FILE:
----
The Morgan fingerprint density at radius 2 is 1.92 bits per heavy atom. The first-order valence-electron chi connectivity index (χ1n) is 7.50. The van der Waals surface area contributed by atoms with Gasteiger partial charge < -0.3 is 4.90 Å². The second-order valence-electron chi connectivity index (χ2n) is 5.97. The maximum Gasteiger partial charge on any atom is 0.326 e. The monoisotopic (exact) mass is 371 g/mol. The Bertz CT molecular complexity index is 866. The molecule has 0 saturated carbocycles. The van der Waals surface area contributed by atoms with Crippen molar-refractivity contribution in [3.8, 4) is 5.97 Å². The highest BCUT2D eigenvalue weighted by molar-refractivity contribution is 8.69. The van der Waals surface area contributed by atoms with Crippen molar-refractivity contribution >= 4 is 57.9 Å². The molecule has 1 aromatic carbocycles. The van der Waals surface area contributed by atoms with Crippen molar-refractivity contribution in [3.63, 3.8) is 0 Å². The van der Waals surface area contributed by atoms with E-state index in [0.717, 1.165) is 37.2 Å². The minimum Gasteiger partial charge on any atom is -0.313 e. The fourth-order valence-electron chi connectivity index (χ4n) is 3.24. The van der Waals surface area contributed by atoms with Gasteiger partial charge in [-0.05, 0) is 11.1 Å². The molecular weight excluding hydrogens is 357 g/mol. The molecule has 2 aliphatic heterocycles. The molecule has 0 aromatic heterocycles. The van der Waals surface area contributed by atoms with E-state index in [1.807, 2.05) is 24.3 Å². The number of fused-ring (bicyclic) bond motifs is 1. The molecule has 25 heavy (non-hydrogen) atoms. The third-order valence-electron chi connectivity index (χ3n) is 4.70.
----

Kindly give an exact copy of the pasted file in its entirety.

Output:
The Morgan fingerprint density at radius 2 is 1.92 bits per heavy atom. The first-order valence-electron chi connectivity index (χ1n) is 7.50. The van der Waals surface area contributed by atoms with Gasteiger partial charge < -0.3 is 4.90 Å². The second-order valence-electron chi connectivity index (χ2n) is 5.97. The maximum Gasteiger partial charge on any atom is 0.326 e. The monoisotopic (exact) mass is 371 g/mol. The Bertz CT molecular complexity index is 866. The molecule has 0 saturated carbocycles. The van der Waals surface area contributed by atoms with Crippen molar-refractivity contribution in [3.8, 4) is 5.97 Å². The highest BCUT2D eigenvalue weighted by molar-refractivity contribution is 8.69. The van der Waals surface area contributed by atoms with Crippen molar-refractivity contribution >= 4 is 57.9 Å². The molecule has 1 aromatic carbocycles. The van der Waals surface area contributed by atoms with Crippen molar-refractivity contribution in [3.63, 3.8) is 0 Å². The van der Waals surface area contributed by atoms with E-state index in [0.717, 1.165) is 37.2 Å². The minimum Gasteiger partial charge on any atom is -0.313 e. The fourth-order valence-electron chi connectivity index (χ4n) is 3.24. The van der Waals surface area contributed by atoms with Gasteiger partial charge in [-0.05, 0) is 11.1 Å². The molecular weight excluding hydrogens is 357 g/mol. The molecule has 2 aliphatic heterocycles. The molecule has 0 aromatic heterocycles. The van der Waals surface area contributed by atoms with E-state index in [1.807, 2.05) is 24.3 Å². The number of fused-ring (bicyclic) bond motifs is 1. The molecule has 25 heavy (non-hydrogen) atoms. The third-order valence-electron chi connectivity index (χ3n) is 4.70.